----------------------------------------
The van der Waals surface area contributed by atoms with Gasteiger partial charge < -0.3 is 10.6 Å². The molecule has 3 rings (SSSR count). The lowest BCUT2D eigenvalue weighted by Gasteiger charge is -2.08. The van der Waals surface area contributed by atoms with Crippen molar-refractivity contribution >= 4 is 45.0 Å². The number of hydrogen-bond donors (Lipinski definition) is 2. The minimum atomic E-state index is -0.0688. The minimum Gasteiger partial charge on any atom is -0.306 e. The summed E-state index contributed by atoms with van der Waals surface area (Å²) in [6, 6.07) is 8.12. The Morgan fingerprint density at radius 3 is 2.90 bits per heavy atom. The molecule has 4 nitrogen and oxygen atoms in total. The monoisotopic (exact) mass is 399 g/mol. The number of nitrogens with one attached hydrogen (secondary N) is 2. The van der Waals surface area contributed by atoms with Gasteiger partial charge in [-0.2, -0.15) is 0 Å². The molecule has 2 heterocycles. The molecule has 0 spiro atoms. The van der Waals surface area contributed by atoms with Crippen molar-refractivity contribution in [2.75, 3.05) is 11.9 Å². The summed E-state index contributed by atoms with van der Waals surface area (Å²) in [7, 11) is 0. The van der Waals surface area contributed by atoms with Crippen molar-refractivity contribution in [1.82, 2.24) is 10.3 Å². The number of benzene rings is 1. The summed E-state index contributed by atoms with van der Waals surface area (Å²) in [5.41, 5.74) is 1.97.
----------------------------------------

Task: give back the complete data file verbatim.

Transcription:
The van der Waals surface area contributed by atoms with Gasteiger partial charge < -0.3 is 10.6 Å². The molecule has 3 rings (SSSR count). The lowest BCUT2D eigenvalue weighted by Gasteiger charge is -2.08. The van der Waals surface area contributed by atoms with Crippen molar-refractivity contribution >= 4 is 45.0 Å². The number of hydrogen-bond donors (Lipinski definition) is 2. The minimum atomic E-state index is -0.0688. The minimum Gasteiger partial charge on any atom is -0.306 e. The summed E-state index contributed by atoms with van der Waals surface area (Å²) in [6, 6.07) is 8.12. The Morgan fingerprint density at radius 3 is 2.90 bits per heavy atom. The molecule has 4 nitrogen and oxygen atoms in total. The monoisotopic (exact) mass is 399 g/mol. The number of nitrogens with one attached hydrogen (secondary N) is 2. The van der Waals surface area contributed by atoms with Gasteiger partial charge in [-0.2, -0.15) is 0 Å². The molecule has 2 heterocycles. The molecule has 0 spiro atoms. The van der Waals surface area contributed by atoms with Crippen molar-refractivity contribution in [2.75, 3.05) is 11.9 Å². The summed E-state index contributed by atoms with van der Waals surface area (Å²) in [7, 11) is 0. The van der Waals surface area contributed by atoms with Crippen molar-refractivity contribution in [1.82, 2.24) is 10.3 Å². The number of benzene rings is 1. The summed E-state index contributed by atoms with van der Waals surface area (Å²) in [5.41, 5.74) is 1.97.